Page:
Based on the headlines, it may seem like aircraft construction is racing toward plastic composites, with little hope left for aluminum. Well, don’t tell that to the aluminum guys. As reported here previously, Alcoa has been developing new alloys, composites and designs. There’s another to report now: scientists at Delft University of Technology in the Netherlands have received a patent for a fiber metal laminate (FML) called CentrAl reinforced aluminum. The structure includes aluminum alloys, adhesives and poly-paraphenylene terephthalamide threads. It has better tensile strength than alloys, and also boasts good metal fatigue and damage tolerance characteristics. And get this: a wing made from the composite would be one-fifth lighter than a wing made from plastic composites. The new composite has thicker laminate layers than the Glare used in the Airbus A380. The Air Force may use the material to replace wing sections in C130s. Development partners are Alcoa and GTM Advanced Structures.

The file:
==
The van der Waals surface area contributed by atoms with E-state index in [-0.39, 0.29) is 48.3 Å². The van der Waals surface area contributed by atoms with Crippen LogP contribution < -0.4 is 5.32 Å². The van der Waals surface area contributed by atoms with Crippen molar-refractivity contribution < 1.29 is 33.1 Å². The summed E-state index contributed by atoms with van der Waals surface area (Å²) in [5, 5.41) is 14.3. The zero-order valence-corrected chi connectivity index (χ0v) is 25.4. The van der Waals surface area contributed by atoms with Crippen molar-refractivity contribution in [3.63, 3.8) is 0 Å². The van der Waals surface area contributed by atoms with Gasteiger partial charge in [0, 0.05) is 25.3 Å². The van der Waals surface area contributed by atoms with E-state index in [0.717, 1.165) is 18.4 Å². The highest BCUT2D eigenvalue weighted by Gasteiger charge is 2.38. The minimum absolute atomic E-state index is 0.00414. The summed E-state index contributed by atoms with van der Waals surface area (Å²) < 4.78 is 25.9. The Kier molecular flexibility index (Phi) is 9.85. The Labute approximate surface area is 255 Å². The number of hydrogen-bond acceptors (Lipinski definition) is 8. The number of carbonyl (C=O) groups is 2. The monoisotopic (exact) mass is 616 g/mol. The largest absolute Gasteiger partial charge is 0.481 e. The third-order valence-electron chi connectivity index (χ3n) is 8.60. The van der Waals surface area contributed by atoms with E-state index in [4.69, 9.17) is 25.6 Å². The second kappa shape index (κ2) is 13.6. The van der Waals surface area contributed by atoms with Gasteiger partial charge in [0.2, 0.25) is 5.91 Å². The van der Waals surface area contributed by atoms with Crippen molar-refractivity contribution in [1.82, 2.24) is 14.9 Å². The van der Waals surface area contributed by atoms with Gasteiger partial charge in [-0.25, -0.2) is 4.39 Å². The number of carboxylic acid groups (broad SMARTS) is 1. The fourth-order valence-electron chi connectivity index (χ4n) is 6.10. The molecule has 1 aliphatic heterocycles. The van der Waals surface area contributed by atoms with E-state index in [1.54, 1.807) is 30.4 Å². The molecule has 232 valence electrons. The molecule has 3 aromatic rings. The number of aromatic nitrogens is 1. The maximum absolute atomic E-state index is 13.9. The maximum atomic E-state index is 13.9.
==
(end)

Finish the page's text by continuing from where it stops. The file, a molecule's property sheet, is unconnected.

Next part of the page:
How 3D printing fits into the digital thread, and the relationship between its uses for prototyping and for manufacturing, was the subject of a talk by Proto Labs' Rich Baker at last week's Design & Manufacturing Minneapolis.
How can automakers, aerospace contractors, and other OEMs get new metal alloys that are stronger, harder, and can survive ever higher temperatures? One way is to redesign their crystalline structures at the nanoscale and microscale.
Although a lot of the excitement about 3D printing and additive manufacturing surrounds its ability to make end-products and functional prototypes, some often ignored applications are the big improvements that can come by using it for tooling, jigs, and fixtures.
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